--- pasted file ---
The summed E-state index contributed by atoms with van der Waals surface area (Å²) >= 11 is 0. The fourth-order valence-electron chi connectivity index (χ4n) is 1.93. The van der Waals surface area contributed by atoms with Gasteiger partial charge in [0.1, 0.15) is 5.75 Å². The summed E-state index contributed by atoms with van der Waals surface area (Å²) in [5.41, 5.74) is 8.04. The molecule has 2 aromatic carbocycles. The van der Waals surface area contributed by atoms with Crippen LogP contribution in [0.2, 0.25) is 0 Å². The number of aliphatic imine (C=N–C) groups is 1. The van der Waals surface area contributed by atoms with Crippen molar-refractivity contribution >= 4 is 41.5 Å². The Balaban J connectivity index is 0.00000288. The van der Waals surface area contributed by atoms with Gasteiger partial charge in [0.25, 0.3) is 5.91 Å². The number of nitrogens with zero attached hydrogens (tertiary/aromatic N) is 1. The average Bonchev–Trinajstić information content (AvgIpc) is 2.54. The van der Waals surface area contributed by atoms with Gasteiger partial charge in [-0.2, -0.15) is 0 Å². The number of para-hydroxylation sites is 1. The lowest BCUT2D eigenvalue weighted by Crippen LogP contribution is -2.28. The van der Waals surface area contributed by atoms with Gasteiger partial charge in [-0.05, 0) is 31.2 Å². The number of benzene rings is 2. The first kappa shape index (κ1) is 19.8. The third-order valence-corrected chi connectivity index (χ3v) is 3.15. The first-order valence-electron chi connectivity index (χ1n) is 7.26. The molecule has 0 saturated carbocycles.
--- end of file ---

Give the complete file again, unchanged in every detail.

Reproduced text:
The summed E-state index contributed by atoms with van der Waals surface area (Å²) >= 11 is 0. The fourth-order valence-electron chi connectivity index (χ4n) is 1.93. The van der Waals surface area contributed by atoms with Gasteiger partial charge in [0.1, 0.15) is 5.75 Å². The summed E-state index contributed by atoms with van der Waals surface area (Å²) in [5.41, 5.74) is 8.04. The molecule has 2 aromatic carbocycles. The van der Waals surface area contributed by atoms with Crippen LogP contribution in [0.2, 0.25) is 0 Å². The number of aliphatic imine (C=N–C) groups is 1. The van der Waals surface area contributed by atoms with Crippen molar-refractivity contribution >= 4 is 41.5 Å². The Balaban J connectivity index is 0.00000288. The van der Waals surface area contributed by atoms with Gasteiger partial charge in [0.25, 0.3) is 5.91 Å². The number of nitrogens with zero attached hydrogens (tertiary/aromatic N) is 1. The average Bonchev–Trinajstić information content (AvgIpc) is 2.54. The van der Waals surface area contributed by atoms with Gasteiger partial charge in [-0.2, -0.15) is 0 Å². The number of para-hydroxylation sites is 1. The lowest BCUT2D eigenvalue weighted by Crippen LogP contribution is -2.28. The van der Waals surface area contributed by atoms with Gasteiger partial charge in [-0.05, 0) is 31.2 Å². The number of benzene rings is 2. The first kappa shape index (κ1) is 19.8. The third-order valence-corrected chi connectivity index (χ3v) is 3.15. The first-order valence-electron chi connectivity index (χ1n) is 7.26. The molecule has 0 saturated carbocycles.